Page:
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Fig. 1. Viscosity versus temperature for waxy crude oil at a shear rate of 400 s−1.

(WAT). However, if the precipitation process of wax molecules under WAT can be influenced by asphaltenes, subsequently the concentration gradient of wax molecules will be altered. According to the mechanism of molecular diffusion, it will influence the amount of wax molecules which can diffuse towards the deposition surface, ultimately affecting the wax deposition rate. However, this aspect is unclear. The second aspect is focused on the diffusion path of wax molecules due to the effect of asphaltenes as the spatial barriers. As the asphaltene size or the number per unit volume is increased, one possibility is that these suspended asphaltene particles in waxy crude oil may potentially form more spatial barriers which may prevent wax molecules from diffusing toward the deposition surface. If this were indeed the case, one would expect both the whole diffusion time and the diffusion distance of wax molecules to be increased. According to the mechanism of molecular diffusion, the wax deposition rate will be reduced. Therefore, it should also be interesting to argue whether asphaltenes can serve as spatial obstacles for wax diffusion. However, few literatures have reported this aspect. Consequently, the object of this paper was to explore the influences of the dispersion degree of asphaltene on the process of wax deposition for waxy crude oil, mainly on wax deposition rate and deposit components. The dispersion degree of asphaltene is changed by adding asphaltenes into a waxy crude oil and varying the stirring speeds at which the oil samples were prepared. In this work, there are four basic techniques involved in characterization: namely, the combinations in the microscopic observation and software analysis to obtain the size distribution of asphaltene and character of the dispersion degree of asphaltene, the DSC measurements to investigate the phase behaviors of wax molecules, the coldfinger experiments to reveal the change rules of the wax deposition rate, and the HTGC technology to analyze the distinction in the n-paraffin component in deposits.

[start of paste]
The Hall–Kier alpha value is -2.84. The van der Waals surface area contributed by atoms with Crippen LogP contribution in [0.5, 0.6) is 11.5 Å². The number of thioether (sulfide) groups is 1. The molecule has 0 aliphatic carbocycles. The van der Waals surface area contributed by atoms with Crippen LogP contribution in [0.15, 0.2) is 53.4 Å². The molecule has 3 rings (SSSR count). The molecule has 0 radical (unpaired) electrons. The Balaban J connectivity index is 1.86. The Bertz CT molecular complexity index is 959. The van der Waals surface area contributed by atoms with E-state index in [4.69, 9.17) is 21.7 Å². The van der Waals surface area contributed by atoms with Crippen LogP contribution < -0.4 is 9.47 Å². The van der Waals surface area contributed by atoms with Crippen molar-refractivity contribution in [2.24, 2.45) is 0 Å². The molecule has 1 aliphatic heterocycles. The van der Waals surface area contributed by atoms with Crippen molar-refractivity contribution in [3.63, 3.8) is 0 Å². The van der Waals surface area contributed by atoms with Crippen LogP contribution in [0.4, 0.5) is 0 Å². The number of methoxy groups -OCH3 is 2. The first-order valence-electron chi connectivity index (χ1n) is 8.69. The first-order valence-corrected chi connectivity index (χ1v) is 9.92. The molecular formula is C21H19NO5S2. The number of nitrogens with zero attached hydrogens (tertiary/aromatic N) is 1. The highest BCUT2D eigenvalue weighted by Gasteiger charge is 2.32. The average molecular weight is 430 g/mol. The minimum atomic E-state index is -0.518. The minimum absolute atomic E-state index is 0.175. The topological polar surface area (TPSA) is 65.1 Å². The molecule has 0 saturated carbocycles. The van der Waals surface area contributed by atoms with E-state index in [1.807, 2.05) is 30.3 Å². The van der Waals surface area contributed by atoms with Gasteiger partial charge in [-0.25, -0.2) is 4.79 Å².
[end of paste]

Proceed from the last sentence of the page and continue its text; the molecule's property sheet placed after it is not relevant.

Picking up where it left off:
Fig. 2. Brief schematic diagram of the coldfinger equipment used in this work.

Fig. 3. Comparison on the size distribution of asphaltene for waxy crude oils with asphaltene concentrations of 0.10 wt.% and 0.80 wt.% and stirring speed of 300 rpm.